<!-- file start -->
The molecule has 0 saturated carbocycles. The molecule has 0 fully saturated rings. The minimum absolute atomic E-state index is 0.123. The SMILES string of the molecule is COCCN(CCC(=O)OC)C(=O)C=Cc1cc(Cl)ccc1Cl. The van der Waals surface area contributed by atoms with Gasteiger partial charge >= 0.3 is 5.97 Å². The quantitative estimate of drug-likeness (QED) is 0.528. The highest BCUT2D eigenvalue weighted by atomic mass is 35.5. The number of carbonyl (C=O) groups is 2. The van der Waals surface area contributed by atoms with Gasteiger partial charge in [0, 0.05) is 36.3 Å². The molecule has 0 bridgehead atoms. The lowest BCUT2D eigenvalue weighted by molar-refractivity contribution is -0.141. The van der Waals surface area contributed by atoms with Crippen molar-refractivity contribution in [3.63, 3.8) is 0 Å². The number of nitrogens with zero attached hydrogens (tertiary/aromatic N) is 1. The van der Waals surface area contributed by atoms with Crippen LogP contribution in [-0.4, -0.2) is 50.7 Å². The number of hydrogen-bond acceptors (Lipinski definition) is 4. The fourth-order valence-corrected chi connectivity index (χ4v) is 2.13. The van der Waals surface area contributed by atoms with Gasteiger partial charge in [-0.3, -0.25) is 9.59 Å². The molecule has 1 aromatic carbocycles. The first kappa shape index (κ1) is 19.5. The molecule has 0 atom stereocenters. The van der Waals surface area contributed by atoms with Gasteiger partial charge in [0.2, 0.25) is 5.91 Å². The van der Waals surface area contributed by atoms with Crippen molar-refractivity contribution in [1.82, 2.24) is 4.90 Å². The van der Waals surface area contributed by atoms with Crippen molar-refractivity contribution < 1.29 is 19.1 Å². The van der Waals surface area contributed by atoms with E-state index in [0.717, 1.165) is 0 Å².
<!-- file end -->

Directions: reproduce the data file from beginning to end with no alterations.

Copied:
The molecule has 0 saturated carbocycles. The molecule has 0 fully saturated rings. The minimum absolute atomic E-state index is 0.123. The SMILES string of the molecule is COCCN(CCC(=O)OC)C(=O)C=Cc1cc(Cl)ccc1Cl. The van der Waals surface area contributed by atoms with Gasteiger partial charge >= 0.3 is 5.97 Å². The quantitative estimate of drug-likeness (QED) is 0.528. The highest BCUT2D eigenvalue weighted by atomic mass is 35.5. The number of carbonyl (C=O) groups is 2. The van der Waals surface area contributed by atoms with Gasteiger partial charge in [0, 0.05) is 36.3 Å². The molecule has 0 bridgehead atoms. The lowest BCUT2D eigenvalue weighted by molar-refractivity contribution is -0.141. The van der Waals surface area contributed by atoms with Crippen molar-refractivity contribution in [3.63, 3.8) is 0 Å². The number of nitrogens with zero attached hydrogens (tertiary/aromatic N) is 1. The van der Waals surface area contributed by atoms with Crippen LogP contribution in [-0.4, -0.2) is 50.7 Å². The number of hydrogen-bond acceptors (Lipinski definition) is 4. The fourth-order valence-corrected chi connectivity index (χ4v) is 2.13. The van der Waals surface area contributed by atoms with Gasteiger partial charge in [-0.3, -0.25) is 9.59 Å². The molecule has 1 aromatic carbocycles. The first kappa shape index (κ1) is 19.5. The molecule has 0 atom stereocenters. The van der Waals surface area contributed by atoms with Gasteiger partial charge in [0.2, 0.25) is 5.91 Å². The van der Waals surface area contributed by atoms with Crippen molar-refractivity contribution in [1.82, 2.24) is 4.90 Å². The van der Waals surface area contributed by atoms with Crippen molar-refractivity contribution < 1.29 is 19.1 Å². The van der Waals surface area contributed by atoms with E-state index in [0.717, 1.165) is 0 Å².